Seaton Village is a fascinatingly mixed neighbourhood in the heart of downtown Toronto. The population and cultural makeup of the area is wildly diverse, ranging from Koreatown to a heavy South and Central American influence to families, professionals, academics — the University of Toronto is mere steps away — and, despite the upscale nature of much of the area, artists and students.
Much of Seaton Village is made up of detached and semi-detached single-family homes built around the turn of the last century. But, in more recent years, the area has seen the construction of a number of upscale condos and townhouses, and many of the original homes have long since been converted into apartments. And despite its deeply urban location, the centre of the neighbourhood is the Vermont Square Park, where many residents meet to socialize, walk their dogs, let their children play or enjoy the recreational facilities. The quiet streets, lined with trees that in many cases are well over a century old, afford residents a respite from the bustling streets that surround the neighbourhood.
Bordered by Dupont Street on the north, Bathurst Street on the east, Bloor Street on the south and Christie Street on the west, Seaton Village offers the calm of a small-town village while also encompassing the restaurants, diverse stores, clubs and culture of Bloor, and easy access to all of downtown Toronto.
History and Social Profile
Seaton Village — originally also referred to by locals, presumably in jest, as Satan’s Village — was named after John Colborne, the first Baron Seaton, Lieutenant-Governor of Upper Canada from 1828 to 1836. The land in the area was originally granted to soldiers Colonel David Shank and Captain Samuel Smith, who had served under John Graves Simcoe in the Queen’s Rangers.
Shank and Smith, in turn, sold their land to speculator and developer George Crookshank. Crookshank had a residence at the foot of what is now Bathurst Street and built a country home in the present-day Seaton Village. Bathurst Street, originally known as Crookshank’s Lane, actually connected his two homes. Crookshank sold his land, which in 1864, ended up in the hands of Phillip Brown, who began to sell of lots, which were eventually developed into Seaton Village. One of the major industries in the new village was a glue factory, which emanated, to put it politely, a distinctive odour.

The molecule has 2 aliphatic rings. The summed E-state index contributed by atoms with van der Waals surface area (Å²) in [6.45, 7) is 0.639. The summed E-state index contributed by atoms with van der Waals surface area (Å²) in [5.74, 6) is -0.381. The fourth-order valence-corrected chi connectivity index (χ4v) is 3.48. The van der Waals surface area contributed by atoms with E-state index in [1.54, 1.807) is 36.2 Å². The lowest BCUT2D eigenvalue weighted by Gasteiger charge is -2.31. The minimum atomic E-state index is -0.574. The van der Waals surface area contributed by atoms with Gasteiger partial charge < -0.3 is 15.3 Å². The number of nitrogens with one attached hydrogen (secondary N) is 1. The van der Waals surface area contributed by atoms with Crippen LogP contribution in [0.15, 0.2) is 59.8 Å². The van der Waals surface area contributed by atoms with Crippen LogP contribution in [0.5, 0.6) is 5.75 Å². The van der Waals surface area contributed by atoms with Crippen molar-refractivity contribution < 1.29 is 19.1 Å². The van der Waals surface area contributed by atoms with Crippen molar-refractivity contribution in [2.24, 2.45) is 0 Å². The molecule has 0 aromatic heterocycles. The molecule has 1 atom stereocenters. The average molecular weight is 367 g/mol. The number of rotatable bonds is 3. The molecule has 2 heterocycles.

In 1887, the village was incorporated into the city of Toronto. Soon after, construction began on many of the houses that still exist in the neighbourhood.
Today, the recreational centre of the neighbourhood is Vermont Square Park, which features a playground that was completely rebuilt in 2012 and a popular off-leash dog park, as well as the Bill Bolton hockey rink and the St. Albans Boys and Girls Club, which provides many activities for children in the area.
Seaton Village also contains the area known as Koreatown, located along Bloor Street between Bathurst and Christie Streets. Toronto attracted a large number of Korean immigrants following a liberalization of Canada’s immigration policy in the late 1960s. In the ’80s, that area of Bloor Street became a hub for Korean businesses — including Restaurants, bakeries, gift shops, grocery stores and travel agencies. The area also contains a significant population of immigrants from Latin America, some of whom have also set up restaurants and businesses along Bloor Street.
That cultural diversity — along with Seaton Village’s historic homes, quiet streets, family-friendly recreational facilities and proximity to everything from the University of Toronto to the Royal Ontario Museum to clubs, restaurants and downtown offices, as well as easy transportation within the city — has made Seaton Village an increasingly popular neighbourhood with families, professionals and otheres looking for homes or for upscale or affordable apartment or condo living in downtown Toronto.
- Tacos Al Asador
- Korean Village Restaurant
- Ka Chi
- Grapefruit Moon
- Sky Blue Sky Sandwiches
- Paldo Gangsan
- One Love Vegetarian
- Joons Restaurant
- Sichuan Secret
- Bristol Yard
- Bathurst Station
- Christie Station
Buses run along Bathurst Street, Christie Street, Dupont Street and along Bloor Street after the subway closes.
- Palmerston Junior Public School, 734 Palmerston Avenue, 416-393-9305
- Essex Junior and Senior Public School, 50 Essex Street, 416-393-0717
- Harbord Collegiate Institute, 286 Harbord Street, 416-393-1650
- Central Technical School, 725 Bathurst Street, 416-393-0060
- Central Commerce Collegiate Institute, 570 Shaw Street, 416-393-0030
- Western Technical-Commercial School, 125 Evelyn Crescent, 416-393-0500